Written By Jason Aaron
Art by Chris Bachalo, Tim Townsend, Al Vey, Mark Irwin, John Livesay, Victor Olazaba, Jaime Mendoza
Published by Marvel Comics
Release Date: February 3, 2016

When you’re Sorcerer Supreme, even New York style pizza may not do the trick.

As the world of magic crumbles around him, Stephen recounts the costs of his abilities. Drawing upon whatever mystical arts he can, he expels the oncoming threat, himself paying the toll of significant magic. Things may not be truly over, though, as Stephen seems to dread the coming onslaught and all that it entails.

Doctor Strange has been building to something big since its first issue. Magic as Stephen knows it is degrading, and many powerful beings are being destroyed. This issues reaches a culmination of this magical problem as Stephen makes a bold move to reverse it. By the end of the issue, there’s no telling where things will go for the 616 Sorcerer Supreme. This story seems to have a pretty major effect in the context of other series, which I hope means that there will be larger ramifications in the Marvel universe. Doctor Strange #5 reminds me of those little clues throughout stories that point to a larger conflict, and I hope that the events of this solo series lead to some big problems and bigger stories.

Jason Aaron writes a Stephen that is ready to face dire circumstances, but who still has a sense of humor. There are some small quips that are a nice touch to this issue, somewhat separating Stephen from the serious atmosphere of the current arc. Aaron’s use of Wong in the story pushed the character beyond the silent guardian role as Stephen’s butler. It was nice to see Wong take more action, even if challenging, in order to protect Stephen and magic as a whole.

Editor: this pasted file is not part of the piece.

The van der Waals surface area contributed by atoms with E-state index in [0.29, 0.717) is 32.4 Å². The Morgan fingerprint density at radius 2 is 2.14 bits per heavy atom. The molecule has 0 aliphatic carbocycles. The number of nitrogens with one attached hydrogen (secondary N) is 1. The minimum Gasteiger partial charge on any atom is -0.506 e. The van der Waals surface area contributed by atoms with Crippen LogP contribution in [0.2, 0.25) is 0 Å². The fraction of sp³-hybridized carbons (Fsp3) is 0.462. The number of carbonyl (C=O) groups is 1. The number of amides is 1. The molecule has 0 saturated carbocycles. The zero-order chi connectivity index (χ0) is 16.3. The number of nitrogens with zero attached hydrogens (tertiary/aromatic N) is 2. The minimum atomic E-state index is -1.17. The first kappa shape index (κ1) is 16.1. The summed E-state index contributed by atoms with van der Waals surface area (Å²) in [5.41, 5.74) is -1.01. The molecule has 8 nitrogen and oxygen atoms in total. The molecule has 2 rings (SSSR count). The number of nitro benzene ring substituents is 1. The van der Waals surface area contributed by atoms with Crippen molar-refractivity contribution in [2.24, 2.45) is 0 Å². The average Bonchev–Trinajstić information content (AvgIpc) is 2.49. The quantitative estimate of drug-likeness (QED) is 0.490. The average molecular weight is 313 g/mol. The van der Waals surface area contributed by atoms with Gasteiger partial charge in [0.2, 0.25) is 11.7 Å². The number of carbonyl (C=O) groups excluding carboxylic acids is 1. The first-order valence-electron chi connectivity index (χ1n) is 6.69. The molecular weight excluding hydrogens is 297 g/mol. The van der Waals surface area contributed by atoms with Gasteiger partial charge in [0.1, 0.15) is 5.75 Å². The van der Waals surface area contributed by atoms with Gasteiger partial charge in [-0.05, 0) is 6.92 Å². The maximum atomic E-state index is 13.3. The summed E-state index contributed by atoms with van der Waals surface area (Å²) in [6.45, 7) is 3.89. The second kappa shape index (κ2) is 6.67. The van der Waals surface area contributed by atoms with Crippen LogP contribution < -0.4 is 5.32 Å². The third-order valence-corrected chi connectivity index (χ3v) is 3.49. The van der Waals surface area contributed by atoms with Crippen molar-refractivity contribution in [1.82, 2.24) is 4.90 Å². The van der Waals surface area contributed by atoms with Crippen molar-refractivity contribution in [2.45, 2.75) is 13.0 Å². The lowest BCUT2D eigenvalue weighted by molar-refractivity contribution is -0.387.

To describe Chris Bachalo’s art in Doctor Strange #5: soul wrenching. The images are dark, dense, with arcane and monstrous elements woven around the panels and into their surrounding blank spaces. From the flashback to the main story, this issue felt incredibly dismal. Considering the circumstances, Bachalo is in great form, showcasing the dire straits of Stephen’s situation. The use of gray and more earthy tones were a wonderful touch, essentially muting the story, creating a visual sense of unease.

Each of the inkers enhances the dark and somber mood of this issue, as many of the pages seem steeped in shadow. This team of inkers’ skills help to further enmesh Doctor Strange #5 into an environment that is dark, scary, and filled to the brim of the things of our nightmares.

Doctor Strange #5 was the type of issue that shows why the series should not be completely insular. Magic has had a major effect on the Marvel universe, and this issue shows why you can’t just leave it alone within the confines of one series. Stephen’s situation has grown increasingly critical with every issue, and #5 shows that he is up against something that is going to threaten him, his abilities, and his world. The growing apprehension of Doctor Strange is one of its selling points, and it looks as though we will get a conflict that Stephen will have to resolve without his abilities or his connection to mystical realms. For a trip into horror and the arcane, pick up this issue.

The Verdict: 8.5/10


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